Sixty percent of college shoppers plan to buy electronics, up from 53 percent in 2019, and they expect to spend more at an average $261.52, up from $234.69. The amount being spent on dorm furnishings average $129.76, up from $120.19. Spending on clothing is predicted to be about the same  at $148.37 on average, compared with $148.54. Finally, the budget set for school supplies for undergrad students will rise slightly to $83.78, up from $71.92.

These are unprecedented times indeed, but framed by this silver lining: if back-to-school sales are up, holiday sales are likely to be strong as well.

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Time, However Uncertain It May Be, Is Actually On Your Side This Year

The NRF says that as of early July, consumershad finished only 17 percent of their shopping. Most of them attributing this to not fully knowing what to shop for. Only 10 percent had received lists of required school supplies. The other parents? Well, they have to wait for school districts to decide what the 2020-2021 school year is going to look like.

To give you some context, in previous years, school shopping lasted from May to October – about 150 days. But this year, supply chain issues and restrictions on in-store shopping during the spring has delayed the back-to-school shopping season. After all, a lot of parents still don’t know what will happen with school this year.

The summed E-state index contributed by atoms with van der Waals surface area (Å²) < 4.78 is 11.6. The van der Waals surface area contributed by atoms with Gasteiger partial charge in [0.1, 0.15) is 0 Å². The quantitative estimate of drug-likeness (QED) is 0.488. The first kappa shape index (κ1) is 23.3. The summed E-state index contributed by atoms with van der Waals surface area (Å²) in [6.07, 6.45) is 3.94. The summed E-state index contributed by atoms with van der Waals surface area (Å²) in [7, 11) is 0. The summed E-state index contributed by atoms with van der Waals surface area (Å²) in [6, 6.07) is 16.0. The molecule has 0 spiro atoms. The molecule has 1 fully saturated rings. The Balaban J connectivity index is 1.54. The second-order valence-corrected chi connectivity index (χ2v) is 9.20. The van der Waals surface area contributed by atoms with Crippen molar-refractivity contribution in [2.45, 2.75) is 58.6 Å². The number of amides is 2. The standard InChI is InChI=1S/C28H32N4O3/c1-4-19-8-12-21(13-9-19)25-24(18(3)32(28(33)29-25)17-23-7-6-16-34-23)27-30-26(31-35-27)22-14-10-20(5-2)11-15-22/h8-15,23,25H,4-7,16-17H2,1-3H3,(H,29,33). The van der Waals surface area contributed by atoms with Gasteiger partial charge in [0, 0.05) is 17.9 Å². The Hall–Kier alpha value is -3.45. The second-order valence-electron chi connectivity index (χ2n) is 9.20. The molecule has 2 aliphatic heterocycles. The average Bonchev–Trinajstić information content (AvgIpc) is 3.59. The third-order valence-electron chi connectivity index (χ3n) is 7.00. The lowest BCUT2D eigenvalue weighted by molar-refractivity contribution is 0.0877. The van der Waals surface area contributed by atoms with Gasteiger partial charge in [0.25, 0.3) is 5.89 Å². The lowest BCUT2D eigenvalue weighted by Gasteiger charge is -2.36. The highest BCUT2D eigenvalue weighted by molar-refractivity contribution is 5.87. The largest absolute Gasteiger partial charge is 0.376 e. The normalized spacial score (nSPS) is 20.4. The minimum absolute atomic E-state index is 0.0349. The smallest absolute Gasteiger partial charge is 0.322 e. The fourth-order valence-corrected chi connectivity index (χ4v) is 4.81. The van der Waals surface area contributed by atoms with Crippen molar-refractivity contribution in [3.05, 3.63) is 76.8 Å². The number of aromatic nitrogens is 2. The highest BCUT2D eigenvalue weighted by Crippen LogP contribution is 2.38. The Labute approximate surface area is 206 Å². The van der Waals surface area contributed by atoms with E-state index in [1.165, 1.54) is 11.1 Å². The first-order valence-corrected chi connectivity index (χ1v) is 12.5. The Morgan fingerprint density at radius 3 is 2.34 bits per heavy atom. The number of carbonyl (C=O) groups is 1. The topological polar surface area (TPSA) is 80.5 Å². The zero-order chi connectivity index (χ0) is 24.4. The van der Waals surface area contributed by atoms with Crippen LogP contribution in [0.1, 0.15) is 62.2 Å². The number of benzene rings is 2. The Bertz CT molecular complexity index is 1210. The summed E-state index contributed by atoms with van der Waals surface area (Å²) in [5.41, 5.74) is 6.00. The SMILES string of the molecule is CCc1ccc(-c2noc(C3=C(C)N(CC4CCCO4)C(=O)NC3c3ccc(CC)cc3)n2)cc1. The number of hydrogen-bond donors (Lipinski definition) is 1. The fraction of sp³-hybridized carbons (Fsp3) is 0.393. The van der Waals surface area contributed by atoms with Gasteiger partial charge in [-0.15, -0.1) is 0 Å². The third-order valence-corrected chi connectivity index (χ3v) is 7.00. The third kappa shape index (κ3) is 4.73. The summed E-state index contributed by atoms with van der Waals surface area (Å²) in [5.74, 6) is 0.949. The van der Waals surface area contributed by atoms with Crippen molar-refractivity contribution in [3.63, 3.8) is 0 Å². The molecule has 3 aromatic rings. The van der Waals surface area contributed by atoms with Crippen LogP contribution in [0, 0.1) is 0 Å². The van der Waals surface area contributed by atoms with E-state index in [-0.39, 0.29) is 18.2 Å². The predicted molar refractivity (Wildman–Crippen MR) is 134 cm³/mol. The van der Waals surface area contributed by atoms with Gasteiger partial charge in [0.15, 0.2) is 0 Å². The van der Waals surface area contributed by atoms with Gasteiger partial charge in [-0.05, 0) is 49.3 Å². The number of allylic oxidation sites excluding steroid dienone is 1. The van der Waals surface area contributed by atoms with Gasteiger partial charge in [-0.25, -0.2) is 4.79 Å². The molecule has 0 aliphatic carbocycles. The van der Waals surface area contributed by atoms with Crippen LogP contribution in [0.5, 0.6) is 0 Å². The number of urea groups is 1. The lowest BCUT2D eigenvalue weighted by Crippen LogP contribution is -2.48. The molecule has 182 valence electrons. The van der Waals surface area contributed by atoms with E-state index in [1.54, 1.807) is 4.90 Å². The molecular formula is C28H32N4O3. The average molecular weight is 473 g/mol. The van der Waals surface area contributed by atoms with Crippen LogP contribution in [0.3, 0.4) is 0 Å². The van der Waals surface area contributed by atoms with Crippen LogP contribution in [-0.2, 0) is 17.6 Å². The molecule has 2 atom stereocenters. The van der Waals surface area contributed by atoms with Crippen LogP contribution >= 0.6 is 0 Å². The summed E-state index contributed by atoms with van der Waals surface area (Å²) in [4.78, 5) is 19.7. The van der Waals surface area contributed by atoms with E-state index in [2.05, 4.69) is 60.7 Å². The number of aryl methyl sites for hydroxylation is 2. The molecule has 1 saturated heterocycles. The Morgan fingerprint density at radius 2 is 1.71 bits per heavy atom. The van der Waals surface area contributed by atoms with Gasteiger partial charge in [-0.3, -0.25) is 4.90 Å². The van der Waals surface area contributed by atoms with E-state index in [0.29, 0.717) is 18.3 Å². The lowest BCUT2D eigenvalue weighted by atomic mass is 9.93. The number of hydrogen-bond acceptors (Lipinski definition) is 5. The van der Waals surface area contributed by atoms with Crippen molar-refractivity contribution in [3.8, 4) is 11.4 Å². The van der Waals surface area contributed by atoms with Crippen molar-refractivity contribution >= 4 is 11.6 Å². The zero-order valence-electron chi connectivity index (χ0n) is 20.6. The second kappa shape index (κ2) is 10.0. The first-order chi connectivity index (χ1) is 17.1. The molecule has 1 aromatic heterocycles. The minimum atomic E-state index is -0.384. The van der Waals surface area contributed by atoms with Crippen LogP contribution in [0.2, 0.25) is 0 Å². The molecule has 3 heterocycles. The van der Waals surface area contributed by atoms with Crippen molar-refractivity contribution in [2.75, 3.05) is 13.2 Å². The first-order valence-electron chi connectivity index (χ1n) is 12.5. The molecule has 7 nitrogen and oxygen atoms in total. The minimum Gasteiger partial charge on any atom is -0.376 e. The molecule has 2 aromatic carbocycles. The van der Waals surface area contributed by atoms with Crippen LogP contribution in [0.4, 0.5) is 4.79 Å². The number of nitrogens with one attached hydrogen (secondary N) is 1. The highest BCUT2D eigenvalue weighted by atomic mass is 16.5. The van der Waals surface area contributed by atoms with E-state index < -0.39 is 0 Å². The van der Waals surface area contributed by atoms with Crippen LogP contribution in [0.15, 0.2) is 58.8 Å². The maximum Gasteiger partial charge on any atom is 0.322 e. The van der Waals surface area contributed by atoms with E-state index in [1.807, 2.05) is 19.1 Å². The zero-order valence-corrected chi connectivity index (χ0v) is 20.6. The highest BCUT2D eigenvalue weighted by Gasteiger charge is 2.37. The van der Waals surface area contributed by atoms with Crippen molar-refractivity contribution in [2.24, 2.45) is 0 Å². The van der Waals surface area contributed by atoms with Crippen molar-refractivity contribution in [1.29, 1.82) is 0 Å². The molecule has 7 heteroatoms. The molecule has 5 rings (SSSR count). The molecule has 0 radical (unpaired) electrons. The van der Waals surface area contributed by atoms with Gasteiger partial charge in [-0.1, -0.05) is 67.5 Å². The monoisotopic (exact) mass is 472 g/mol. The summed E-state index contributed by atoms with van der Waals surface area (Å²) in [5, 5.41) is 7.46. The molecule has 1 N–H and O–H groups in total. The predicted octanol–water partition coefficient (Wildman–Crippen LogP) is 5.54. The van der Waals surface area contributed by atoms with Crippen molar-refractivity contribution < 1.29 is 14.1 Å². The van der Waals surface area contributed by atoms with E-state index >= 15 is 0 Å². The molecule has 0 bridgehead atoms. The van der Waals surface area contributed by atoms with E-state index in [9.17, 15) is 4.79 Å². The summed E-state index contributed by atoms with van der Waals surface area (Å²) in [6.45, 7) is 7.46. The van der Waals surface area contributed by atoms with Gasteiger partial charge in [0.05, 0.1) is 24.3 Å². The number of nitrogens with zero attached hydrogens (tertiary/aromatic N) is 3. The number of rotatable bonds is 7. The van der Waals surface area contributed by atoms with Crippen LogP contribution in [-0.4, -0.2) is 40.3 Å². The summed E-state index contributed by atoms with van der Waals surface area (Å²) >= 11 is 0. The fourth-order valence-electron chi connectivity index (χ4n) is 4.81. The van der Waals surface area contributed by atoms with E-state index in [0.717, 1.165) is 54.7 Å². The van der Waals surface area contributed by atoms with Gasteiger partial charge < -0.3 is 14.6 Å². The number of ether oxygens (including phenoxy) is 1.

According to The Washington Post, 80 percent of parents want a mix between in-person and online learning to take place throughout the school year. This explains the surge in  purchases of computers, home furnishings and other items that support the school-at-home approach. Here are  a few household-specific purchases that are expected to be made. 

  • Laptops, 36 percent
  • Computer speakers/headphones, 22 percent
  • Other peripherals such as a mouse or flash drive, 21 percent
  • Printers, 17 percent
  • Calculators, home furnishings such as desks or chairs, and workbooks, 17 percent

Spending on K-12 students continues to grow without regard to their chosen learning environment. Spending on school supplies is slightly up. Traditional school supplies such as pencils and paper see a projected average spending of $131.37, up from $117.49.